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Mike W. Barr and Gordon Purcell’s Run on Star Trek: Deep Space Nine (Malibu Comics) (Review/Retrospective)

The September and October, we’re taking a look at the jam-packed 1994 to 1995 season of Star Trek, including Star Trek: Deep Space Nine and Star Trek: Voyager. Check back daily for the latest review.

The nineties comic book market was an interesting place. It enjoyed a huge boost due to the rise of speculation and collectors. The industry was massively successful in the early years of the decade, fuelled by high-profile artists, hype, and events. The industry imploded in on itself in the middle and towards the end of the decade, but it looked surprisingly profitable in the early years. Against that backdrop, Malibu Comics emerged.

Malibu had become the publisher of record for Image Comics in 1992. Image had been founded by a number of popular artists who had departed Marvel to set up their own shop and found their own company. Malibu distributed their comics for about a year, which gave Malibu access to a larger distribution platform. Although Image soon grew strong enough to publish its own comics, there was a point where Malibu had surpassed industry veteran DC Comics in the market place.

"Think of it—five months ago no one had ever heard of Bajor or Deep Space Nine. Now all our hopes rest here."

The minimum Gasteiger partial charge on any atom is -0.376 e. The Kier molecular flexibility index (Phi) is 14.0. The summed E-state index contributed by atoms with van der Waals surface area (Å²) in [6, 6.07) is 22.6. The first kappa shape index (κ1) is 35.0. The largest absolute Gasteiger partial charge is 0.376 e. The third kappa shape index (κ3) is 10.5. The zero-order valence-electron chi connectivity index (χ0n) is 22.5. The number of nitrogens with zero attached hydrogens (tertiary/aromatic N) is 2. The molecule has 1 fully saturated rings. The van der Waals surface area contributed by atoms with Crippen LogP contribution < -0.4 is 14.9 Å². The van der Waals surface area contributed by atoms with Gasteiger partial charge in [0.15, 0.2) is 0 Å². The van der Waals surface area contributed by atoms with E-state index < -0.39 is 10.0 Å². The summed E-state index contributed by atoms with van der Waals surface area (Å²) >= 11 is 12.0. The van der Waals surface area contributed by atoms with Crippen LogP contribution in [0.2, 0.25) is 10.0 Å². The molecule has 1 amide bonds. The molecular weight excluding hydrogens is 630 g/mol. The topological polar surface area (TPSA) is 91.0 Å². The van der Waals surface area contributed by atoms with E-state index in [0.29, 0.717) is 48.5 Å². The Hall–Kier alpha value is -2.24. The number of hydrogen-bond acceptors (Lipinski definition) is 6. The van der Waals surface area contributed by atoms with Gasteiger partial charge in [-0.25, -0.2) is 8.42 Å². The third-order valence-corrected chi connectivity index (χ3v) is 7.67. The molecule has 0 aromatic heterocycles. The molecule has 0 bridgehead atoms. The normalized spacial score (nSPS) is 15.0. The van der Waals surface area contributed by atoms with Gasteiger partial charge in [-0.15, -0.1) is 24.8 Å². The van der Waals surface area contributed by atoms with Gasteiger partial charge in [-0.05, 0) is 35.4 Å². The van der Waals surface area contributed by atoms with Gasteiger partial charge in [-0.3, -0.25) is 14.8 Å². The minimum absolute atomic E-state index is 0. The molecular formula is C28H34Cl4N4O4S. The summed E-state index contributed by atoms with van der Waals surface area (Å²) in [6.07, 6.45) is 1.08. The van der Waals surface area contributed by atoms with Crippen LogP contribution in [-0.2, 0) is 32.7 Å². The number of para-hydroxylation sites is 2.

“Think of it—five months ago no one had ever heard of Bajor or Deep Space Nine. Now all our hopes rest here.”

Against this backdrop, Malibu secured the rights to publish comic books based on Star Trek: Deep Space Nine. Up until this point, DC comics had been publishing comics based on the original Star Trek and Star Trek: The Next Generation. Paramount’s decision to award the Deep Space Nine license to Malibu effectively split the comic book license up. DC Comics continued to publish comics based around the first two Star Trek shows, while Malibu had exclusive rights to the characters and world of Deep Space Nine.

As such, the decision to recruit writer Mike W. Barr and artist Gordon Purcell to write the first six issues of the comic was a pretty big deal. Barr and Purcell were incredibly associated with Star Trek comic books. The duo had done popular work on the movie-era comics, and had demonstrated an obvious and abiding affection for the franchise. Assigning these two creators to work on Deep Space Nine was a very clear message. Malibu were taking this license very seriously, indeed.

Triptych...

Triptych…

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